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Systemic Toxocariasis

Last updated March 10, 2018

Approved by: Maulik P. Purohit MD, MPH


The topic Systemic Toxocariasis you are seeking is a synonym, or alternative name, or is closely related to the medical condition Visceral Larva Migrans.

Quick Summary:

  • Visceral Larva Migrans (VLM) is a type of toxocariasis that occurs because of migration of the Toxocara larva within an affected individual, from one location to another in the body. The migrating larva move to different tissues and organs, provoking a body reaction/response, which results in the associated symptoms
  • Toxocariasis is a parasitic infection in humans caused by roundworms belonging to the genus Toxocara. This infection is transmitted from animals (commonly cats and dogs) to humans, making it a zoonotic infection
  • The infection occurs when a human ingests the parasite. This mostly occurs via contamination of one’s hands or food (prior to eating) with the feces of an infected animal. The infection can occur from ingestion of undercooked or raw meat/poultry that is infected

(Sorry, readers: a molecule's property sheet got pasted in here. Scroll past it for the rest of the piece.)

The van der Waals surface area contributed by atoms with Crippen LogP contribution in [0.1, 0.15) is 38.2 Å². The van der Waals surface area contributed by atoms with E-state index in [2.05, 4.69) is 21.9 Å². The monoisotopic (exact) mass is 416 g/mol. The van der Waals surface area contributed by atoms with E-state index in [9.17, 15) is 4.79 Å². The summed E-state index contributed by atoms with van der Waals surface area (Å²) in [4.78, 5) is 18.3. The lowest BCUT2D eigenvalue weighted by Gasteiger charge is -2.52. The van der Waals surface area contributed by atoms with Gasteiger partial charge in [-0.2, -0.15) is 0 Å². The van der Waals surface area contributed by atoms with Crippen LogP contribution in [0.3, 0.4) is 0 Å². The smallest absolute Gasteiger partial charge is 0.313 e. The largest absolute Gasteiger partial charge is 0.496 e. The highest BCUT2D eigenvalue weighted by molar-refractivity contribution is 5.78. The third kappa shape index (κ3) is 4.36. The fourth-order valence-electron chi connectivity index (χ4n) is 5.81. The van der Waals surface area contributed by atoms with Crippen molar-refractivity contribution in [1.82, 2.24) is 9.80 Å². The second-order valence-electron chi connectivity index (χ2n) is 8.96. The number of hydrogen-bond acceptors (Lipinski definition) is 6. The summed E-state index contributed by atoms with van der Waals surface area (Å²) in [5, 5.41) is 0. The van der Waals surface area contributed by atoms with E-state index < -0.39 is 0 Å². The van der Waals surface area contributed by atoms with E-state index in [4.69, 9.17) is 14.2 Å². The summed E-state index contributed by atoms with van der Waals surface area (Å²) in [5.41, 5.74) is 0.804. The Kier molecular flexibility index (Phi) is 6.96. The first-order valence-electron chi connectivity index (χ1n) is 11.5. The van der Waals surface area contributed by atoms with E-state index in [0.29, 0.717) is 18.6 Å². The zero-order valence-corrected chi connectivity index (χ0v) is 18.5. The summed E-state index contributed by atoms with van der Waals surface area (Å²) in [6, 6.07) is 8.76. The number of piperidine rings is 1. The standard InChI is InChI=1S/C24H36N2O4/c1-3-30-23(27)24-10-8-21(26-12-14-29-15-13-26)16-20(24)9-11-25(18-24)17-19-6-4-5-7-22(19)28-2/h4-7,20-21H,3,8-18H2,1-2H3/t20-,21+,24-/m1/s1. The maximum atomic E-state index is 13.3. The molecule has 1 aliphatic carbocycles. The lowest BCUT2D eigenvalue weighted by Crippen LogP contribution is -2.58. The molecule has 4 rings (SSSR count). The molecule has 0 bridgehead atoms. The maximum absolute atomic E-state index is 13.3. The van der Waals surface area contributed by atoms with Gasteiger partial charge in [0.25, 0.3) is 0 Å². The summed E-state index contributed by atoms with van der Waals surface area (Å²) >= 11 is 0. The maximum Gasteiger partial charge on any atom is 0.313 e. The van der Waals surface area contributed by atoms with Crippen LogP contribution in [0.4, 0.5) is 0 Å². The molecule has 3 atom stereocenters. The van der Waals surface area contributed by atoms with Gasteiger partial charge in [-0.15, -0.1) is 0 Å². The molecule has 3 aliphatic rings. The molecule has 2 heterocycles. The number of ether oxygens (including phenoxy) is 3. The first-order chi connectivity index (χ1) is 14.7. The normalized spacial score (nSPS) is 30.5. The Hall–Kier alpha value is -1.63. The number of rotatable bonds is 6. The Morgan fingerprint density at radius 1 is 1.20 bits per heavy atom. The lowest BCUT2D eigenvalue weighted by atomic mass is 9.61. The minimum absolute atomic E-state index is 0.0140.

• The signs and symptoms of Visceral Larva Migrans may vary from one individual to another, depending upon the number of larvae present in his/her body system and their specific location. The symptoms of VLM may include coughing, abdominal pain, and enlarged liver 
  • The treatment of Visceral Larva Migrans primarily involves the use of anti-parasitic drugs to eliminate the parasite from the body. Surgical intervention may be required to physically remove larvae from the affected organs or tissues
  • Delay in treatment or untreated infection can lead to complications, such as organ damage, cardiac arrest, blindness and epilepsy, among others. Nevertheless, the infection can be cured with prompt and adequate treatment

Please find comprehensive information on Visceral Larva Migrans regarding definition, distribution, risk factors, causes, signs & symptoms, diagnosis, complications, treatment, prevention, prognosis, and additional useful information HERE.

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Reviewed and Approved by a member of the DoveMed Editorial Board
First uploaded: Oct. 10, 2017
Last updated: March 10, 2018